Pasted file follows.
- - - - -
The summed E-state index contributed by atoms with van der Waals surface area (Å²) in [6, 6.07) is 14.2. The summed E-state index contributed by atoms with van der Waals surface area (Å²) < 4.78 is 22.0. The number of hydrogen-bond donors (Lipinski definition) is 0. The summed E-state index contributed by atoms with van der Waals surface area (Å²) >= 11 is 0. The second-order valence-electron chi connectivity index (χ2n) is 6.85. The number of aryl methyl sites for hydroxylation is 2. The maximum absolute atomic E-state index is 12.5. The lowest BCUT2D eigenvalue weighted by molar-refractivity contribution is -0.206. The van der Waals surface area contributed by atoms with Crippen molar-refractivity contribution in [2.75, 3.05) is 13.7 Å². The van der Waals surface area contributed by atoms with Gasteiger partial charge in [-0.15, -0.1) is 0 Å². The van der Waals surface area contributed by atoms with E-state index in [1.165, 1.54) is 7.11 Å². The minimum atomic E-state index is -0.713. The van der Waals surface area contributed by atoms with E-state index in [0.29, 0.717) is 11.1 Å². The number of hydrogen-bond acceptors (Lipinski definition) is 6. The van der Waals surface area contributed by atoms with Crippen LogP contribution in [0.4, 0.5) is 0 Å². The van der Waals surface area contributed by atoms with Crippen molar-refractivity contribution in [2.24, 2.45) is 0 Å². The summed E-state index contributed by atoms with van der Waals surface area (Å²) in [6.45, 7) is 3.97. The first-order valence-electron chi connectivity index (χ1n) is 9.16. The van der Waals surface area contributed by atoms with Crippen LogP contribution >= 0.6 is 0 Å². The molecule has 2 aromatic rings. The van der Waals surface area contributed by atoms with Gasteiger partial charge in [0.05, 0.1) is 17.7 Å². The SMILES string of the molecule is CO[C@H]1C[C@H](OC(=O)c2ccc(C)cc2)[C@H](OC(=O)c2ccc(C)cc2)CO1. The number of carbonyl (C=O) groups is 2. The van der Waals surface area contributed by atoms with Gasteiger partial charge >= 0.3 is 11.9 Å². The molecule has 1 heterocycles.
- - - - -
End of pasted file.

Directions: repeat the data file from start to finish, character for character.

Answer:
The summed E-state index contributed by atoms with van der Waals surface area (Å²) in [6, 6.07) is 14.2. The summed E-state index contributed by atoms with van der Waals surface area (Å²) < 4.78 is 22.0. The number of hydrogen-bond donors (Lipinski definition) is 0. The summed E-state index contributed by atoms with van der Waals surface area (Å²) >= 11 is 0. The second-order valence-electron chi connectivity index (χ2n) is 6.85. The number of aryl methyl sites for hydroxylation is 2. The maximum absolute atomic E-state index is 12.5. The lowest BCUT2D eigenvalue weighted by molar-refractivity contribution is -0.206. The van der Waals surface area contributed by atoms with Crippen molar-refractivity contribution in [2.75, 3.05) is 13.7 Å². The van der Waals surface area contributed by atoms with Gasteiger partial charge in [-0.15, -0.1) is 0 Å². The van der Waals surface area contributed by atoms with E-state index in [1.165, 1.54) is 7.11 Å². The minimum atomic E-state index is -0.713. The van der Waals surface area contributed by atoms with E-state index in [0.29, 0.717) is 11.1 Å². The number of hydrogen-bond acceptors (Lipinski definition) is 6. The van der Waals surface area contributed by atoms with Crippen LogP contribution in [0.4, 0.5) is 0 Å². The van der Waals surface area contributed by atoms with Crippen molar-refractivity contribution in [2.24, 2.45) is 0 Å². The summed E-state index contributed by atoms with van der Waals surface area (Å²) in [6.45, 7) is 3.97. The first-order valence-electron chi connectivity index (χ1n) is 9.16. The van der Waals surface area contributed by atoms with Crippen LogP contribution >= 0.6 is 0 Å². The molecule has 2 aromatic rings. The van der Waals surface area contributed by atoms with Gasteiger partial charge in [0.05, 0.1) is 17.7 Å². The SMILES string of the molecule is CO[C@H]1C[C@H](OC(=O)c2ccc(C)cc2)[C@H](OC(=O)c2ccc(C)cc2)CO1. The number of carbonyl (C=O) groups is 2. The van der Waals surface area contributed by atoms with Gasteiger partial charge >= 0.3 is 11.9 Å². The molecule has 1 heterocycles.